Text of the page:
Some big themes in today’s business books – Psychologicial Safety; Brainstorming, with Freedom to Fail; Inventiveness

I present synopses of at least 24 business books a year.  One begins to see recurring themes across many books.

Here are some current thoughts about what may be most important concepts, based on these recurring themes that perpetually crop up.

Let me first put it in paragraph form:

To succeed in business, you need to know this:  what worked yesterday, and what is working today, will likely not be what works tomorrow.  Therefore, you need new ideas – lots of new ideas –  all.the.time!  You need to be coming up with these new ideas; you need to be trying out some of these new ideas; you need to fully implement the best new ideas.  And, by the time you implement your next new idea, you need to be coming up with the next, next new idea.  To pull this off, you need creative and inventive people, who brainstorm frequently.  And, they need to feel free to speak their ideas out loud, without fear of ridicule or judgment or rejection.  Creating the atmosphere to speak their mind freely requires a genuine commitment to psychological safety.
In other words, be very inventive, by doing a lot of brainstorming, within an environment of psychological safety.

Now, with a little elaboration.Creativity-Inc.-Cover

#1 – Learn to cultivate and practice creativity, inventiveness, innovation.

You need to cultivate an inventive, creative, innovative workplace. People need to always be asking: “What could be done better; what could work better?  What could make this better?”

Ed Catmull, former CEO of Pixar, has a quote that has cropped up in a number of books:
“All our movies suck at first,” Catmull says

And here is how he put it in his own excellent book Creativity, Inc.:
Pixar films are not good at first, and our job is to make them so—to go, as I say, “from suck to not-suck.”

So, come up with a lot of ideas!  The many ideas lead you to come up with a few good ideas; and then you put the best of the good ideas into practice; with constant improvement (because, they suck at first), and perpetual inventiveness.

A short reading list.  Read:
The Creative Habit by Twyla Tharp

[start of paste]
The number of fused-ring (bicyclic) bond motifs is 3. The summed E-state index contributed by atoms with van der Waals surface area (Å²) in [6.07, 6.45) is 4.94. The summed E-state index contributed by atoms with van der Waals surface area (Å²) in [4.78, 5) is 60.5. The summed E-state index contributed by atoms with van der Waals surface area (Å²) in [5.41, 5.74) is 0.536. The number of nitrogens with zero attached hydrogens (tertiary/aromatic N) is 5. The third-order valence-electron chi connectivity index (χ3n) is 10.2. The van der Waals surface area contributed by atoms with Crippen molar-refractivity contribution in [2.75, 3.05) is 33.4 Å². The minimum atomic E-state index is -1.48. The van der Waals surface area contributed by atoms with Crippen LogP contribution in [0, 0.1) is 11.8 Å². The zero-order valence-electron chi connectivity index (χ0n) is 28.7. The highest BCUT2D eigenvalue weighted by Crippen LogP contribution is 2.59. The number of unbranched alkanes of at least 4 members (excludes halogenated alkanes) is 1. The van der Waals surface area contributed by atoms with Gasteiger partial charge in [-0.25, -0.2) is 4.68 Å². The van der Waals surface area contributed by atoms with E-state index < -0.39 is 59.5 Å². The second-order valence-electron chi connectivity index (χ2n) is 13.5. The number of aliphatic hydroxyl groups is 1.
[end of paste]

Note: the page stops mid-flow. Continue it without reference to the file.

Creativity, Inc. by Ed Catmull
(And, to be honest, this short list could be much longer…as could all such lists for all areas of business endeavor).

where-good-ideas-come-from1#2 – Learn to brainstorm very well.

If having a lot of good ideas matters – and it does – then you need ways to come up with more ideas; many, many more.  IDEO, the famous West Coast design firm, has rules for  brainstorming. like:  nobody ever badmouths an idea during a brainstorming session. All ideas get added to the list.  Put the good ideas on a white board or flip chart, so all can see.  Number the ideas, to make it easy to identify the idea you want to talk about.  (“Let’s look at #14 on the list”).

It’s the long list of ideas that leads to the very short list of best ideas that should be tackled.

Reading suggestions:
Where Good Ideas Come From: The Natural History of Innovation by Steven Johnson.
The Art of Innovation (Lessons in Creativity from IDEO, America’s Leading Design Firm) by Tom Kelley.

#3 – Therefore, provide an environment of true psychological safety.

For people to share their ideas, they have to be, and feel, safe to share their ideas.  They need…psychological safety.


This may be the biggest of the big themes these days.  Psychological safety seems to crop up in book after book.

The woman who pioneered the work on this is Amy Edmondson, and she has written an entire book on it:  The Fearless Organization: Creating Psychological Safety in the Workplace for Learning, Innovation, and Growth.

I first read about the concept of psychological safety in Smarter Faster Better by Charles Duhigg.  And, in my most recent synopsis that I presented, Remote Work Revolution, Tsedal Neeley wrote:

Psychological safety, the condition that allows coworkers to take risks and admit mistakes without fear of reprisal or shame, is key to productive teamwork. …If psychological safety is not present, people’s fear of expressing dissent or uncertainty to colleagues—especially superiors—cripples team success. …Leaders and their teams must actively foster an atmosphere that makes everyone feel safe speaking up and asking questions.

A short reading list:
The Fearless Organization: Creating Psychological Safety in the Workplace for Learning, Innovation, and Growth by Amy Edmondson
Dare to Lead: Brave Work. Tough Conversations. Whole Hearts by Brené Brown

Of course, there are other themes that crop up also, from execution, to strategy and tactics. to always be on the lookout for the next big problem (the next “black swan”),  to…

But my sense is that if you get good at these three, you could be moving ahead of the game.


You can purchase our synopses presentations from the buy synopses tab at the top of this page.  On that page, you can search by book title. And click here for our newest additions. My synopses for each of the suggested books in this post are available.

Each synopsis comes with my comprehensive, multi-page synopsis handout, plus the audio recording of my presentation delivered at the First Friday Book Synopsis in Dallas.

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